Was Guest Station Named For Christopher Gist?

     It has both been said and written that Guest Station, the earliest name for the town of Coeburn, was so named for Christopher Gist an early land surveyor for a British Land Company, because of his return from surveying in Kentucky he camped at the site for three days in 1751.
     Gist left a Journal of his trip, each day giving the compass directors and number of miles traveled. In this Journal, Gist, specially mentions on his return trip the "Chimneys" which are large rock formations slightly northwest of Bluefield in Mercer County, West Virginia. From here he made his way to the mouth of the Bluestone River and thence down the New River to his home in North Carolina. On this return trip Gist traveled an easterly course all the way leading toward Williamsburg, from whence he had started his exploration. If he had camped at Coeburn then to get from there to the "Chimneys" he would have been traveling a northerly course for one hundred miles out of his way. It is sheer nonsense to think one traveling by compass would have erred so badly. His Journal makes no mention of his having traveled such a northerly course.
     Anyone interested in plotting Gist's course can start at the Chimneys, a known and established point, plot the course backward, and they will find he passed through a northern neck of present Buchanan County, Virginia, and slightly north of Pikeville, Kentucky, and this is the closest he ever came to Wise County.
     In frontier times a Station was a refuge for settlers and travelers during Indian raids, and sometimes a buffer station for other stations located in the more populous interior. The latter, I think, was the purpose of Guest's Station - a buffer for the two forts at Castlewood and for Blackmore's Fort, called today Fort Blackmore.
     This writer has long felt, but never been able to prove until recently that Guest River was a War Path used by the Shawnee Indians coming up the Kentucky River through both Flat and Pound Gaps, fanning out at Coeburn to attack the Clinch settlements. 
     In the Washington County Land Entry Book 1, page 84, dated May 25, 1783, is an entry which reads in part:
     "200 acres entered for John Donald on the lowest branch of Toms Creek (Big Toms Creek) beginning at the line of the widow Carr's corn-right at Gist's Station and running up the creek on both sides of the War Path, everyway..."
     This land entry proves three things, (1) Guest River was a War Trace, 92) that the Station existed prior to 1783, and (3) that people had been either living or working around the Station - hence the "Widow Carr's corn-right". This could be none other than Hannah Carr, the widow of William Carr, who died on Carr's Creek in Russell County in 1782, where they resided and from whom the creek took its name.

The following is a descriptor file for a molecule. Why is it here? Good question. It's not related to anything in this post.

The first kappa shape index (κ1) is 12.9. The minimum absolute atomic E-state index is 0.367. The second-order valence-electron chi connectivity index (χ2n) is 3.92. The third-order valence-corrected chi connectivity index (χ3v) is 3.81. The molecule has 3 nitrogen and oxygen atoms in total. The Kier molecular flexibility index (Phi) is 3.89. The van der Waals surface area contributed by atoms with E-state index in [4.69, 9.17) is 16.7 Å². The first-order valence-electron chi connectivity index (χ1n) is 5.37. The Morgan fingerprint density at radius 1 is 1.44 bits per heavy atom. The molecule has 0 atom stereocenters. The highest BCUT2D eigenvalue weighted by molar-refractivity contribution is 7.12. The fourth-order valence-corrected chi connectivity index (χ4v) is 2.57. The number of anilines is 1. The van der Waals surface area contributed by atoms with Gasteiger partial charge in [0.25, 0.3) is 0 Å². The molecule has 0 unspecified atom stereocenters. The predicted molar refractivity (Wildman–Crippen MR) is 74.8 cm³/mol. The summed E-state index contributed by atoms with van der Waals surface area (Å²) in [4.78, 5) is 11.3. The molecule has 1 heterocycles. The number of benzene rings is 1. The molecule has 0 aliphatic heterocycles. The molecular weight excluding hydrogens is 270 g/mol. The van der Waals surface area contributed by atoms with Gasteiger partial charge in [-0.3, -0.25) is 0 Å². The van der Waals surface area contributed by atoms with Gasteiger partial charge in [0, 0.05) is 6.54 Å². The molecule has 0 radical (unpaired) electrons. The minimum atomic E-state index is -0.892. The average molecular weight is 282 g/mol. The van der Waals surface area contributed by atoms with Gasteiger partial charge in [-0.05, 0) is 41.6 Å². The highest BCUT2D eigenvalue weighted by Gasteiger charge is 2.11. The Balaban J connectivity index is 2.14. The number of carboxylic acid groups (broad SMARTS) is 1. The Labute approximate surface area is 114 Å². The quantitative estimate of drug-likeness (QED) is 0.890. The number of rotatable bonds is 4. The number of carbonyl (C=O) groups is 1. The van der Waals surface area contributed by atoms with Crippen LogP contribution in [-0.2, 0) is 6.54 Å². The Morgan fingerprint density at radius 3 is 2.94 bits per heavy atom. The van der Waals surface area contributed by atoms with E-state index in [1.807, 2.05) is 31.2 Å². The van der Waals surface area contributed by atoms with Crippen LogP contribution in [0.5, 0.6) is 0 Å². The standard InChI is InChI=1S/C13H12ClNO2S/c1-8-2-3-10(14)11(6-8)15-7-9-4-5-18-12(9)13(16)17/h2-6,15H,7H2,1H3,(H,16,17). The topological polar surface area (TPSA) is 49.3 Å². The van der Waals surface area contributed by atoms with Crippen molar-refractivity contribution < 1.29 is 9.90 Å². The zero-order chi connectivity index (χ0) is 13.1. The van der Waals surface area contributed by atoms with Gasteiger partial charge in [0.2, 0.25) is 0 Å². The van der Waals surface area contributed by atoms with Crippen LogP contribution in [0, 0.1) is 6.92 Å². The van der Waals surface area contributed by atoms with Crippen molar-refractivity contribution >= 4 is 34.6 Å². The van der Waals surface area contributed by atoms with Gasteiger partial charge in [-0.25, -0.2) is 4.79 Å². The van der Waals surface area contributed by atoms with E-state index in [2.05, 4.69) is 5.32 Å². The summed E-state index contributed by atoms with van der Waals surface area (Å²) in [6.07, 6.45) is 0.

In the year 1777 when Polly Alley and Jane Whittaker were captured by the Shawnee on Clinch, the Indians intended to attack Guest Station, but upon arrival there found it well defended and desisted in their attack. Also after the girls escaped from their captors they returned and were taken in by the people at Guest Station. If this be true, then Guest Station was a fortified Station as early as 1777.
     In the spring of 1838, Elder Morgan T. Lipps settled on Big Toms Creek and states in his Diary that upon arrival the older settlers showed him the remains of the old Station with foundation stones, logs, and chimney rocks still lying upon the spot.
     Now early writers of history say that Gist stopped with his son, Tom, and rested and hunted for three days at Coeburn. Gist states in his Journal that he was accompanied only by his seventeen year old colored boy. It is silly to believe that in three days he and the colored boy could hew logs and build a structure with a stone chimney that would last from 1751 to 1838. In this span of time he could only have built a temporary shelter, perhaps a lean of brush and bark - and all that he needed for a three day stay. Further the first settlers on the Clinch did not arrive until 1769, and in all probability few, if any of them had ever heard of Christopher Gist. Then is it not ridiculous to say that one of them could have gone to the isolated spot in the wilderness and said, "Here, Christopher Gist camped 18 years ago"?
     Then what Gist did built Gist's Station? The writer has no answer for this. Certainly it was built by someone named Gist, and there were other Gists in the area besides Christopher Gist - if he was here! One David Gass moved from Albemarle County and settled in lower Castlewood in 1769. This is the same Captain David Gass who gave the Boone family shelter on his place in 1773, after part of Boone's party was massacred in Powell Valley, and who, himself, moved on to Boonesboro in 1779. In the early records his name is variously spelled Gist, Guess and Gass, the latter being correct. Also in upper Castlewood was another tract of land settled in 1769 by a David Gist, and the ford of Clinch River at this location was called Gist's Ford. Whether both these David Gist's were the true Captain David Gass is not known.
     The enigma still remains, who built Gist's Station, when and for what purpose is not known, but certainly it did not take its name from Christopher Gist.


 
 
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